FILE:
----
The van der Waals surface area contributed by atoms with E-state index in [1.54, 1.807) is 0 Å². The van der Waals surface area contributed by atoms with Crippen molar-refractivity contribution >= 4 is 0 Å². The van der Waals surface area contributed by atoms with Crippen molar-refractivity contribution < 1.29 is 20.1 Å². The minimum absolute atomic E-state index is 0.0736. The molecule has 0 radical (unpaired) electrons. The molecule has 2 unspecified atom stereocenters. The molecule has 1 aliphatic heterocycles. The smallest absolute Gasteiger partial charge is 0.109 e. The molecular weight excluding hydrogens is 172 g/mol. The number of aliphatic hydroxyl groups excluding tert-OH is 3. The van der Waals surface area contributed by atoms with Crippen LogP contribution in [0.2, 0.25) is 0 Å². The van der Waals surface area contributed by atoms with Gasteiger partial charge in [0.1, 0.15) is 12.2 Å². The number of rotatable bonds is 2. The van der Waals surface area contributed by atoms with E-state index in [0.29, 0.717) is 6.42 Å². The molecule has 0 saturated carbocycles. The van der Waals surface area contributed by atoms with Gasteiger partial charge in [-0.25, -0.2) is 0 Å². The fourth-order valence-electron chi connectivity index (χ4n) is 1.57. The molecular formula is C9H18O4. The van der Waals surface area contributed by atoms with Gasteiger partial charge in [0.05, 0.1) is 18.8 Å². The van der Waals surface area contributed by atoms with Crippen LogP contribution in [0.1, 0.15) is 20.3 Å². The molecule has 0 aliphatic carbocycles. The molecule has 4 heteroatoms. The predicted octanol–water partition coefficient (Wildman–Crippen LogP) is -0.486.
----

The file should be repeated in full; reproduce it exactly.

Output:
The van der Waals surface area contributed by atoms with E-state index in [1.54, 1.807) is 0 Å². The van der Waals surface area contributed by atoms with Crippen molar-refractivity contribution >= 4 is 0 Å². The van der Waals surface area contributed by atoms with Crippen molar-refractivity contribution < 1.29 is 20.1 Å². The minimum absolute atomic E-state index is 0.0736. The molecule has 0 radical (unpaired) electrons. The molecule has 2 unspecified atom stereocenters. The molecule has 1 aliphatic heterocycles. The smallest absolute Gasteiger partial charge is 0.109 e. The molecular weight excluding hydrogens is 172 g/mol. The number of aliphatic hydroxyl groups excluding tert-OH is 3. The van der Waals surface area contributed by atoms with Crippen LogP contribution in [0.2, 0.25) is 0 Å². The van der Waals surface area contributed by atoms with Gasteiger partial charge in [0.1, 0.15) is 12.2 Å². The number of rotatable bonds is 2. The van der Waals surface area contributed by atoms with E-state index in [0.29, 0.717) is 6.42 Å². The molecule has 0 saturated carbocycles. The van der Waals surface area contributed by atoms with Gasteiger partial charge in [-0.25, -0.2) is 0 Å². The fourth-order valence-electron chi connectivity index (χ4n) is 1.57. The molecular formula is C9H18O4. The van der Waals surface area contributed by atoms with Gasteiger partial charge in [0.05, 0.1) is 18.8 Å². The van der Waals surface area contributed by atoms with Crippen LogP contribution in [0.1, 0.15) is 20.3 Å². The molecule has 0 aliphatic carbocycles. The molecule has 4 heteroatoms. The predicted octanol–water partition coefficient (Wildman–Crippen LogP) is -0.486.